and the Caribbean (ECLAC), in particular, emphasizes the growing importance of
full citizenship for women as independent individuals.  Non-sexist education
and equality between women and men are considered important prerequisites for
exercising full citizenship in a free society.  However, some countries report
that the issue of nationality or citizenship does not feature prominently
because of the rural nature of the population.

Reproductive rights

31. The issue of women's reproductive rights figured prominently at the
International Conference on Population and Development.  It is an area that
remains problematic.  At its centre is the norm set out in the Convention on
the Elimination of All Forms of Discrimination against Women that women and
men have the right to freely choose the number and spacing of their children.

32. Evidence shows that a combination of factors is necessary for women to
exercise their reproductive rights:  appropriate legal provisions, self-
reliance, literacy, reasonable economic independence and the availability of
health and family planning services, means and information.  These factors
give a woman the ability to assert her independence in any relationship and in
making decisions about whether to have children and on their number and
spacing.  A Government that respects and wishes to promote these rights needs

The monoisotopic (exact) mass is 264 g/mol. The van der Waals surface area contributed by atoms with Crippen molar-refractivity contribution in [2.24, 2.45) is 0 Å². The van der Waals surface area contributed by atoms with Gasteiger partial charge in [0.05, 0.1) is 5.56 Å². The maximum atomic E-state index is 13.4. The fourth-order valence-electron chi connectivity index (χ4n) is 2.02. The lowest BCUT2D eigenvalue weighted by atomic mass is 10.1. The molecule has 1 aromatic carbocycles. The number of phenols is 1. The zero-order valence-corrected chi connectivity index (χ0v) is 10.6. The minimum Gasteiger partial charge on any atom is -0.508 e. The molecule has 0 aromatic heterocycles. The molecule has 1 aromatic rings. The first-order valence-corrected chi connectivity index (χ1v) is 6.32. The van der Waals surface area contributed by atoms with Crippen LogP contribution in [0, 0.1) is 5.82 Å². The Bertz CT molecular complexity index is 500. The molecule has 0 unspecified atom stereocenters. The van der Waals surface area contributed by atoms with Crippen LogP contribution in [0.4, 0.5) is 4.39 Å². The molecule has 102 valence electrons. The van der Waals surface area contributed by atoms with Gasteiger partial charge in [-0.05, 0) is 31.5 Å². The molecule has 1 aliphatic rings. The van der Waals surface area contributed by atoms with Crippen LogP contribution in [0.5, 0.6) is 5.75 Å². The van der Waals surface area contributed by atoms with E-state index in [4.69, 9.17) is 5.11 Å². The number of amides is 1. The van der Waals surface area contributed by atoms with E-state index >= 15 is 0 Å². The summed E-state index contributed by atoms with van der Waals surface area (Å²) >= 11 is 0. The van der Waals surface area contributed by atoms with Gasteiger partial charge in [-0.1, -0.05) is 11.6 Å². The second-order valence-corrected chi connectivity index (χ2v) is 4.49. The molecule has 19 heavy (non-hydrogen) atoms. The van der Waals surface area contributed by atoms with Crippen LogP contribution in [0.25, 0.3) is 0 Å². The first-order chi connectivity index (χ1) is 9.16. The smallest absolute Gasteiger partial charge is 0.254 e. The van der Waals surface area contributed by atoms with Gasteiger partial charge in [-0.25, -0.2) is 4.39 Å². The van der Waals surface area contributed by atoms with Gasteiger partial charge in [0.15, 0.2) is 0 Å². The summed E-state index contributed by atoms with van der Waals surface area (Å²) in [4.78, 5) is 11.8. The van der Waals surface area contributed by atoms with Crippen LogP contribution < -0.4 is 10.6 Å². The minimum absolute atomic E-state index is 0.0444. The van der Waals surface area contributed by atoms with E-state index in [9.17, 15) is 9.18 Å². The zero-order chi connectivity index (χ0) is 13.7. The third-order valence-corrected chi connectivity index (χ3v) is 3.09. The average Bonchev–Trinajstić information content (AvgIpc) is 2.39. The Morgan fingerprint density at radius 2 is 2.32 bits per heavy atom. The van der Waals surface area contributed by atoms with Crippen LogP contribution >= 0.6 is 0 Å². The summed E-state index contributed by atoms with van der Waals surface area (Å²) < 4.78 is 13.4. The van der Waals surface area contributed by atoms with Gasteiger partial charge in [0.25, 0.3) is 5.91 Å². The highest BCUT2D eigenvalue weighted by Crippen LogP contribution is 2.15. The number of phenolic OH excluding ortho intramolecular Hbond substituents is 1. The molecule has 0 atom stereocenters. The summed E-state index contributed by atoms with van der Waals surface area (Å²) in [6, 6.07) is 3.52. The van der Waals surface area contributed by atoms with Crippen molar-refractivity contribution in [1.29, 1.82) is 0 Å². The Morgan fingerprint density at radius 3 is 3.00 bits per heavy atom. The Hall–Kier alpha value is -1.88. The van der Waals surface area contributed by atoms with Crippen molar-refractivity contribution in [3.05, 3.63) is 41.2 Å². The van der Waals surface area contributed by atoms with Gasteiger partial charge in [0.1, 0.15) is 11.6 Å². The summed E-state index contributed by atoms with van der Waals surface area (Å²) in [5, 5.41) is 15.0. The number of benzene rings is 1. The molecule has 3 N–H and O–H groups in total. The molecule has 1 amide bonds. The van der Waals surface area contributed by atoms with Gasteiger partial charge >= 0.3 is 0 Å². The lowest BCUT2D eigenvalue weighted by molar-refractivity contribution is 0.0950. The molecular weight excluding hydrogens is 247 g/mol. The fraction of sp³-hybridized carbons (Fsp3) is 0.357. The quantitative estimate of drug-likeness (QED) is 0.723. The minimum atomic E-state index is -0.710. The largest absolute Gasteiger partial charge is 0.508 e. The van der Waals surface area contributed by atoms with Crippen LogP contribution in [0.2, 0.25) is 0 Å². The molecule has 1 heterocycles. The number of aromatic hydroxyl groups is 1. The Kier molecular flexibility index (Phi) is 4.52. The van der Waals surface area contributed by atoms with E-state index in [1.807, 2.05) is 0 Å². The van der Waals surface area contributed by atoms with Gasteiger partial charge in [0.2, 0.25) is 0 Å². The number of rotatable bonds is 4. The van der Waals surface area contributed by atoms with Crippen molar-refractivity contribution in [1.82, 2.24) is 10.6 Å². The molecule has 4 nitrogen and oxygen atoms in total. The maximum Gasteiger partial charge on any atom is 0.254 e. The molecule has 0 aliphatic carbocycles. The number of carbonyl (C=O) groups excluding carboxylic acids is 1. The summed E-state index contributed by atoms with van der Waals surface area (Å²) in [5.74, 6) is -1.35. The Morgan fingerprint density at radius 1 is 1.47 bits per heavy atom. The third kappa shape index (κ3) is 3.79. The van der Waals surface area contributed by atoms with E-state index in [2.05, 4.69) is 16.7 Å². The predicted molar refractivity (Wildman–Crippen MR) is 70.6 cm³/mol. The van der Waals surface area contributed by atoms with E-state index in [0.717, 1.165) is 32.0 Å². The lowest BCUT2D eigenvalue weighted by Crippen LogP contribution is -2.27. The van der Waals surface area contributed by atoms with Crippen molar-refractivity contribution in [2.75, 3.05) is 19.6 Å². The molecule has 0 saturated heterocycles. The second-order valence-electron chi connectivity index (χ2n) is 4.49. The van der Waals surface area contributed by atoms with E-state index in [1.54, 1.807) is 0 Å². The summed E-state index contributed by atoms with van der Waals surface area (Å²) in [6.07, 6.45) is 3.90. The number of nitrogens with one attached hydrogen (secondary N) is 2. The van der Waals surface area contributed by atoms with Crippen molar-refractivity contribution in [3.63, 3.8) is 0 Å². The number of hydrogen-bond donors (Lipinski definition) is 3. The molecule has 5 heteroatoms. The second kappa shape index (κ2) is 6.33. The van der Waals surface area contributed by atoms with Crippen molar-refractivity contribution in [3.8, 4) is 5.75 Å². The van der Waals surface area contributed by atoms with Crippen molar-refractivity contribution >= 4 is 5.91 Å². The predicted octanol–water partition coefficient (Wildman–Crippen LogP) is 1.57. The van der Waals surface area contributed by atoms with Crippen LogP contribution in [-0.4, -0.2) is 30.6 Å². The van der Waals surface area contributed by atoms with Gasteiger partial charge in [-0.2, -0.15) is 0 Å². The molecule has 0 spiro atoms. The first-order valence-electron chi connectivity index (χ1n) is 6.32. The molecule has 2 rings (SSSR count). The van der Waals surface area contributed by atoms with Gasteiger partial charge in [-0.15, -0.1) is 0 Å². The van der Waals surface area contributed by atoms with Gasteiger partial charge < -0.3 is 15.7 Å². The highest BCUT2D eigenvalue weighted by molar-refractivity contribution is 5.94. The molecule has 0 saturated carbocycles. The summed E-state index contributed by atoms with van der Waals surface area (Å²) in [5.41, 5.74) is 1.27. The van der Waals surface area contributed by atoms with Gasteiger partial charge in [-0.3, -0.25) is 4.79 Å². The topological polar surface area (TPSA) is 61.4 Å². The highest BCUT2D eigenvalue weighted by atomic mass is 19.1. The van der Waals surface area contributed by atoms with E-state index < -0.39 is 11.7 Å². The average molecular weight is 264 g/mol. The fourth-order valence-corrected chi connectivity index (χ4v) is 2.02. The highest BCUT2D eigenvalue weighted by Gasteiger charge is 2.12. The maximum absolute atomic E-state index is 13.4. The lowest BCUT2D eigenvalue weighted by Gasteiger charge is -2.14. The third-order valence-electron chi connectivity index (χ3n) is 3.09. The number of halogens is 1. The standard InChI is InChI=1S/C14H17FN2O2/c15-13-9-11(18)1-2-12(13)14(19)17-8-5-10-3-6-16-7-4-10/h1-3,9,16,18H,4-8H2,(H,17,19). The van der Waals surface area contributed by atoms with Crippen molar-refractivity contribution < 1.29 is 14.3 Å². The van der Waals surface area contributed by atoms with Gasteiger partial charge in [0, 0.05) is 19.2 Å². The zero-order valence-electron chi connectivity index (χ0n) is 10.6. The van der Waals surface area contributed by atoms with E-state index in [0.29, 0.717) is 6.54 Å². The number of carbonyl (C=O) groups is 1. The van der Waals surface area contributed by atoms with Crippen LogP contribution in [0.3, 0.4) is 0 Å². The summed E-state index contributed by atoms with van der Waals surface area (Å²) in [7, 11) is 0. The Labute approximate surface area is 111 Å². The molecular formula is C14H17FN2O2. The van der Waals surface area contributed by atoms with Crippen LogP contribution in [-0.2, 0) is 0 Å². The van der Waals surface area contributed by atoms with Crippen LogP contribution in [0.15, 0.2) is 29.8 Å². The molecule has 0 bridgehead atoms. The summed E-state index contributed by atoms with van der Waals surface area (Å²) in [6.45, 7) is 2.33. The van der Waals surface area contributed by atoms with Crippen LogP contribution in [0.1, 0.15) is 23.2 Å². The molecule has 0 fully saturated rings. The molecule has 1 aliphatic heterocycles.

to take steps to establish the conditions that allow women to exercise their
reproductive rights.

Economic rights

33. The Nairobi Forward-looking Strategies called for reforms to guarantee
women's constitutional and legal rights in terms of access to land and other
means of production and to ensure that women can control the products of their
labour and income and enjoy the benefits of agricultural inputs, research,
training, credits and other infrastructural facilities.

34. Article 15 of the Convention on the Elimination of All Forms of
Discrimination against Women accords women equality with men before the law
and generally in civil codes.  The assumption was that in matters of legal
capacity women would achieve identical rights to those of men and the same
opportunities to exercise that capacity.  However, in reality, even among
States parties to the Convention, it is reported that women are yet to enjoy
or exercise such equal rights without any trace of discrimination.  There are
exceptions - in Europe, studies show that more women than men own land.  In
entering into contracts or administering their ownership or property rights,
many women from all parts of the world still face a variety of hidden
obstacles, even where equal rights exist.  As one country explained in its
report, in "customary patrilineal societies, a woman does not have rights to
land for fear that she could pass it to her husband's family".  Some countries
report that although customary laws gave women usufructuary rights that could
not be tampered with by the husband, when land registration acts were
introduced to cover clan lands, men took legal possession by registering only
themselves as the owners in the title deeds to family land.

35. There is a basic difference in the situation of women in the countries
that recognize de jure equality between women and men in their statutory laws,
even if they are not implemented in practice, and those countries that deny